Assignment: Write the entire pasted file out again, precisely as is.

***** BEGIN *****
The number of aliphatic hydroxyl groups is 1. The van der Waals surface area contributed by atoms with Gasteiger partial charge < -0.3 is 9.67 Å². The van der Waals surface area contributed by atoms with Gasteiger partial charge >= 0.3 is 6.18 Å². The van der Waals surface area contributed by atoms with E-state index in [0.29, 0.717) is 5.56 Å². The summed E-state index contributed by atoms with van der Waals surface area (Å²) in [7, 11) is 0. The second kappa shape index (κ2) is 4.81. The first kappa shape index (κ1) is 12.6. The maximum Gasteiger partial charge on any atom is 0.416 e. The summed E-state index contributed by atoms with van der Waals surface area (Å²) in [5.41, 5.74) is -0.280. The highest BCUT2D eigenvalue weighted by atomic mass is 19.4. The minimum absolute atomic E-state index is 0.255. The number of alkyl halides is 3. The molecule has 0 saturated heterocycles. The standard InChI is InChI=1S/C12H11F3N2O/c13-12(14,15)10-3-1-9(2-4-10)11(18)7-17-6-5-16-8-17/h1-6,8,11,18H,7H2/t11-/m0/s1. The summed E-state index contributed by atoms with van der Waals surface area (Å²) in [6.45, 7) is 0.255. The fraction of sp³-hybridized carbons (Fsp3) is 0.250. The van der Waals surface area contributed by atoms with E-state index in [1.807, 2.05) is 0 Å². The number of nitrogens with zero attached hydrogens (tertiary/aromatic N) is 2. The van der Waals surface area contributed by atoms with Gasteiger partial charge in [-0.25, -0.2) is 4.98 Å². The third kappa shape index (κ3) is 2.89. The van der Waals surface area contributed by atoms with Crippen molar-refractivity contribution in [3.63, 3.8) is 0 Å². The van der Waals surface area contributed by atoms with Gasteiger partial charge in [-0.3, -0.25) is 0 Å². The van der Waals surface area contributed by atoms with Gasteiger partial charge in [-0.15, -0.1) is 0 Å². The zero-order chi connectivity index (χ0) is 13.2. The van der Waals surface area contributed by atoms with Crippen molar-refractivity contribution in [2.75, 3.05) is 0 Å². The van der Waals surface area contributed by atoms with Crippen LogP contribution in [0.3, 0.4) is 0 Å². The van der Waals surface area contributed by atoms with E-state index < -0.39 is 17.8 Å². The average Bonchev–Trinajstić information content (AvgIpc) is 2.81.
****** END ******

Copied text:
The number of aliphatic hydroxyl groups is 1. The van der Waals surface area contributed by atoms with Gasteiger partial charge < -0.3 is 9.67 Å². The van der Waals surface area contributed by atoms with Gasteiger partial charge >= 0.3 is 6.18 Å². The van der Waals surface area contributed by atoms with E-state index in [0.29, 0.717) is 5.56 Å². The summed E-state index contributed by atoms with van der Waals surface area (Å²) in [7, 11) is 0. The second kappa shape index (κ2) is 4.81. The first kappa shape index (κ1) is 12.6. The maximum Gasteiger partial charge on any atom is 0.416 e. The summed E-state index contributed by atoms with van der Waals surface area (Å²) in [5.41, 5.74) is -0.280. The highest BCUT2D eigenvalue weighted by atomic mass is 19.4. The minimum absolute atomic E-state index is 0.255. The number of alkyl halides is 3. The molecule has 0 saturated heterocycles. The standard InChI is InChI=1S/C12H11F3N2O/c13-12(14,15)10-3-1-9(2-4-10)11(18)7-17-6-5-16-8-17/h1-6,8,11,18H,7H2/t11-/m0/s1. The summed E-state index contributed by atoms with van der Waals surface area (Å²) in [6.45, 7) is 0.255. The fraction of sp³-hybridized carbons (Fsp3) is 0.250. The van der Waals surface area contributed by atoms with E-state index in [1.807, 2.05) is 0 Å². The number of nitrogens with zero attached hydrogens (tertiary/aromatic N) is 2. The van der Waals surface area contributed by atoms with Gasteiger partial charge in [-0.25, -0.2) is 4.98 Å². The third kappa shape index (κ3) is 2.89. The van der Waals surface area contributed by atoms with Crippen molar-refractivity contribution in [3.63, 3.8) is 0 Å². The van der Waals surface area contributed by atoms with Gasteiger partial charge in [-0.3, -0.25) is 0 Å². The van der Waals surface area contributed by atoms with Gasteiger partial charge in [-0.15, -0.1) is 0 Å². The zero-order chi connectivity index (χ0) is 13.2. The van der Waals surface area contributed by atoms with Crippen molar-refractivity contribution in [2.75, 3.05) is 0 Å². The van der Waals surface area contributed by atoms with Crippen LogP contribution in [0.3, 0.4) is 0 Å². The van der Waals surface area contributed by atoms with E-state index < -0.39 is 17.8 Å². The average Bonchev–Trinajstić information content (AvgIpc) is 2.81.